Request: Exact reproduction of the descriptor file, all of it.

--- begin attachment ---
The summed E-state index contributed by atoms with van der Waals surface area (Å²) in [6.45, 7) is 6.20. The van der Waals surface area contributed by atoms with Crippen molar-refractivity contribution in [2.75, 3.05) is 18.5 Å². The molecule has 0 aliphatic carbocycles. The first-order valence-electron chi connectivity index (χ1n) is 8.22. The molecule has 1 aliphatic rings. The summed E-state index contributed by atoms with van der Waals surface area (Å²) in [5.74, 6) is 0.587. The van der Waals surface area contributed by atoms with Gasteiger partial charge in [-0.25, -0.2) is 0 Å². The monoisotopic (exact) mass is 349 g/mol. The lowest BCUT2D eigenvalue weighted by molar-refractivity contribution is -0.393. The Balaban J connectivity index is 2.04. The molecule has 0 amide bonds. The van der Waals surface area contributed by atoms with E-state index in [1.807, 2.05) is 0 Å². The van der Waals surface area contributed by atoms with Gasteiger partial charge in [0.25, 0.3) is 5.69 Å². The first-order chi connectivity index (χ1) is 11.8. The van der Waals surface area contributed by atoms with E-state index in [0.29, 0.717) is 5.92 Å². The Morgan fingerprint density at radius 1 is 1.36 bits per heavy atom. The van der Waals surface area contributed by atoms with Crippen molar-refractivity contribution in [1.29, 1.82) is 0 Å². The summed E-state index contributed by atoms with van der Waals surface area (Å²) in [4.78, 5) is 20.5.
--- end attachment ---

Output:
The summed E-state index contributed by atoms with van der Waals surface area (Å²) in [6.45, 7) is 6.20. The van der Waals surface area contributed by atoms with Crippen molar-refractivity contribution in [2.75, 3.05) is 18.5 Å². The molecule has 0 aliphatic carbocycles. The first-order valence-electron chi connectivity index (χ1n) is 8.22. The molecule has 1 aliphatic rings. The summed E-state index contributed by atoms with van der Waals surface area (Å²) in [5.74, 6) is 0.587. The van der Waals surface area contributed by atoms with Gasteiger partial charge in [-0.25, -0.2) is 0 Å². The monoisotopic (exact) mass is 349 g/mol. The lowest BCUT2D eigenvalue weighted by molar-refractivity contribution is -0.393. The Balaban J connectivity index is 2.04. The molecule has 0 amide bonds. The van der Waals surface area contributed by atoms with E-state index in [1.807, 2.05) is 0 Å². The van der Waals surface area contributed by atoms with Gasteiger partial charge in [0.25, 0.3) is 5.69 Å². The first-order chi connectivity index (χ1) is 11.8. The van der Waals surface area contributed by atoms with E-state index in [0.29, 0.717) is 5.92 Å². The Morgan fingerprint density at radius 1 is 1.36 bits per heavy atom. The van der Waals surface area contributed by atoms with Crippen molar-refractivity contribution in [1.29, 1.82) is 0 Å². The summed E-state index contributed by atoms with van der Waals surface area (Å²) in [4.78, 5) is 20.5.